How to get started as a true apple lover?

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Splendorlex
Posts: 1
Joined: Thu Sep 18, 2014 6:04 pm

How to get started as a true apple lover?

Post by Splendorlex » Thu Sep 18, 2014 6:15 pm

I recently decided to cut out processed, sugary sweets. I found the perfect substitute in good old fashioned apples. I've always liked apples, but now I'm finding myself borderline obsessed with them. I love that there are so many varieties, but that is also overwhelming. I have a decent idea of some of the things I like in an apple, but I don't know which varieties I should try. My favorite so far is the pink lady . I know that I greatly prefer a crisp texture, and I'm actually a little put off by a mealy or soft texture. I like at least a little tartness, but I'm not yet sure how tag would be too treat for me.

What are some good ways to get started?

Greyt.Chase
Posts: 77
Joined: Tue Jan 31, 2012 12:29 pm
Location: Mid Michigan

Re: How to get started as a true apple lover?

Post by Greyt.Chase » Thu Sep 25, 2014 10:00 am

Find your local farmers market. Find your local orchards. Buy some of each apple you can find and take notes on what you like and what you don't. I know it seems pretty basic, but it's a good place to start.

dmtaylor
Posts: 58
Joined: Thu Mar 15, 2012 8:12 pm

Re: How to get started as a true apple lover?

Post by dmtaylor » Thu Sep 25, 2014 10:15 pm

If you have any orchards nearby, taste 10 or 12 different kinds of apples... buy a small bag or half-peck of each, and compare slices side by side to see what you prefer. I am fortunate to live near some excellent orchards, some of which have many old heritage varieties. I have tasted probably 100 different kinds of apples, and I have kept tasting notes on most of them so I know which ones I prefer. If you don't like them, you can always juice them and make sweet or hard cider of them. Cider is always great, even with apples that aren't perfect. Then of course there's also sauce, pies, etc. Nothing goes to waste in my house. We buy bushels of 'em, and they all get juiced, baked, sauced, or eaten.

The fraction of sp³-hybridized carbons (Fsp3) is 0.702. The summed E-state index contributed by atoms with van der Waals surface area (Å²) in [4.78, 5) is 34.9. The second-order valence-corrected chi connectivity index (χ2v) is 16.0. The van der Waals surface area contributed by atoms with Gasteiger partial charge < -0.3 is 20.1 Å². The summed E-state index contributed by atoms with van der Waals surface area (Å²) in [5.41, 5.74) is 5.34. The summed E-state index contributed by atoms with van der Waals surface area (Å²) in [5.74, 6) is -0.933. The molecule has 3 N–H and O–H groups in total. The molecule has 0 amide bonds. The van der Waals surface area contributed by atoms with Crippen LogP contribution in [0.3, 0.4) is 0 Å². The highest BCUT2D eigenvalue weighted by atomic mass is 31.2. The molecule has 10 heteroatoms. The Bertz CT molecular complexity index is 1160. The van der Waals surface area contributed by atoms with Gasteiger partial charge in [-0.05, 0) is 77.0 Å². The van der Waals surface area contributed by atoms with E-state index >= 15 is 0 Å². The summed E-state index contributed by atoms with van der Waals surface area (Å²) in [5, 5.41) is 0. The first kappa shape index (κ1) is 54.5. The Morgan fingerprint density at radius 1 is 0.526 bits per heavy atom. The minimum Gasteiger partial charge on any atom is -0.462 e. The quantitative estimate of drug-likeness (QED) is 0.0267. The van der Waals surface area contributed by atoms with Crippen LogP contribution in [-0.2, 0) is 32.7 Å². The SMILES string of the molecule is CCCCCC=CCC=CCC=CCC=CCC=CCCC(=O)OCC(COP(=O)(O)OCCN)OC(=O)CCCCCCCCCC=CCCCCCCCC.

Stephen Horsfall
Posts: 14
Joined: Sat Mar 28, 2015 3:42 am

Re: How to get started as a true apple lover?

Post by Stephen Horsfall » Mon May 25, 2015 8:42 am

Get hold of this book, which is the aspple-lover's bible, and contact these chaps, who have one of the most, if not the most, extensive collections of rare apples (and common ones) in the world.
My apples: Brownlees' Russet, Bramley's Seedling, Dabinett, James Grieve, Egremont Russet, Cottenham Seedling, Tom Putt, Ribston Pippin, Isaac Newton's Tree.

Carl on Cape Cod
Posts: 13
Joined: Fri Mar 28, 2014 9:14 pm

Re: How to get started as a true apple lover?

Post by Carl on Cape Cod » Sat May 30, 2015 1:41 pm

I absolutely second keeping notes! Pay attention to general taste, sweetness, aroma, texture. If you're just exploring, there are no failed experiments, just ones that show you things that are not at the top of your list. Don't be afraid to retry something that you did not like the previous season or from another source.

We enjoy doing this sort of thing in a very geeky way in our house: one person cuts up some apples, and puts a label upside down on the plate, and the other tastes and comments. Even better is to have the taster close his eyes and not pay attention to the appearances. Also, try several varieties at a times; taste is something like color - none exist in a vacuum and "compare and contrast" is a good way to do it. (This all works well with any cheeses or wines too.... compare, compare compare!).

When you're buying, don't ever miss a chance to grab any of the older varieties; some are not common for reasons that have nothing to do with taste.

And my absolute best advice: never overlook a russet!
Current trees: (on Bud 118) Roxbury Russet (2), Gravenstein (1), Hewe's Crab (1), Golden Russet (2), Liberty (1), Unknown local early russet (1)
Maiden Trees in nursery in 2016 (Bud 118): Harrison's Cider (1), Unknown local early russet (2), Fameuse (1)

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